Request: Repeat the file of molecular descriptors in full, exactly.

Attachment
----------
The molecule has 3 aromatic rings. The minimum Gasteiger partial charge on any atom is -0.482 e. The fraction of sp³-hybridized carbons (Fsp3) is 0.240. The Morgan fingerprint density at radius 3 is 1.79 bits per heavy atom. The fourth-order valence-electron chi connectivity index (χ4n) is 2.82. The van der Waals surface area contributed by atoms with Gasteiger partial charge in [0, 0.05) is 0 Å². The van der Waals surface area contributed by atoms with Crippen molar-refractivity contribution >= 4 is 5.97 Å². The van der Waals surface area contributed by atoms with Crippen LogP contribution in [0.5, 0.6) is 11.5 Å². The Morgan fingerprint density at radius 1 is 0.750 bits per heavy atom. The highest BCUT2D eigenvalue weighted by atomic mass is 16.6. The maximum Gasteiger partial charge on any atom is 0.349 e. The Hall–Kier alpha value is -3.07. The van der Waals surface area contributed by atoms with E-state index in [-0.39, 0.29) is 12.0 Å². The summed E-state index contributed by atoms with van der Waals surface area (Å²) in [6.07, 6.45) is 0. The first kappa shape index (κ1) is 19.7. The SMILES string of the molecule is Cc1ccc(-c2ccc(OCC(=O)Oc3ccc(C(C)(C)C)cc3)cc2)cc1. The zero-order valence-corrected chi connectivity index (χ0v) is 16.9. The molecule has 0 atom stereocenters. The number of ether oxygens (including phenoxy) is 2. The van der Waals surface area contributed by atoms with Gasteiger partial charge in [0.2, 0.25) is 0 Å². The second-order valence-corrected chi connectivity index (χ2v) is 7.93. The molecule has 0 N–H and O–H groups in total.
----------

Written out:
The molecule has 3 aromatic rings. The minimum Gasteiger partial charge on any atom is -0.482 e. The fraction of sp³-hybridized carbons (Fsp3) is 0.240. The Morgan fingerprint density at radius 3 is 1.79 bits per heavy atom. The fourth-order valence-electron chi connectivity index (χ4n) is 2.82. The van der Waals surface area contributed by atoms with Gasteiger partial charge in [0, 0.05) is 0 Å². The van der Waals surface area contributed by atoms with Crippen molar-refractivity contribution >= 4 is 5.97 Å². The van der Waals surface area contributed by atoms with Crippen LogP contribution in [0.5, 0.6) is 11.5 Å². The Morgan fingerprint density at radius 1 is 0.750 bits per heavy atom. The highest BCUT2D eigenvalue weighted by atomic mass is 16.6. The maximum Gasteiger partial charge on any atom is 0.349 e. The Hall–Kier alpha value is -3.07. The van der Waals surface area contributed by atoms with E-state index in [-0.39, 0.29) is 12.0 Å². The summed E-state index contributed by atoms with van der Waals surface area (Å²) in [6.07, 6.45) is 0. The first kappa shape index (κ1) is 19.7. The SMILES string of the molecule is Cc1ccc(-c2ccc(OCC(=O)Oc3ccc(C(C)(C)C)cc3)cc2)cc1. The zero-order valence-corrected chi connectivity index (χ0v) is 16.9. The molecule has 0 atom stereocenters. The number of ether oxygens (including phenoxy) is 2. The van der Waals surface area contributed by atoms with Gasteiger partial charge in [0.2, 0.25) is 0 Å². The second-order valence-corrected chi connectivity index (χ2v) is 7.93. The molecule has 0 N–H and O–H groups in total.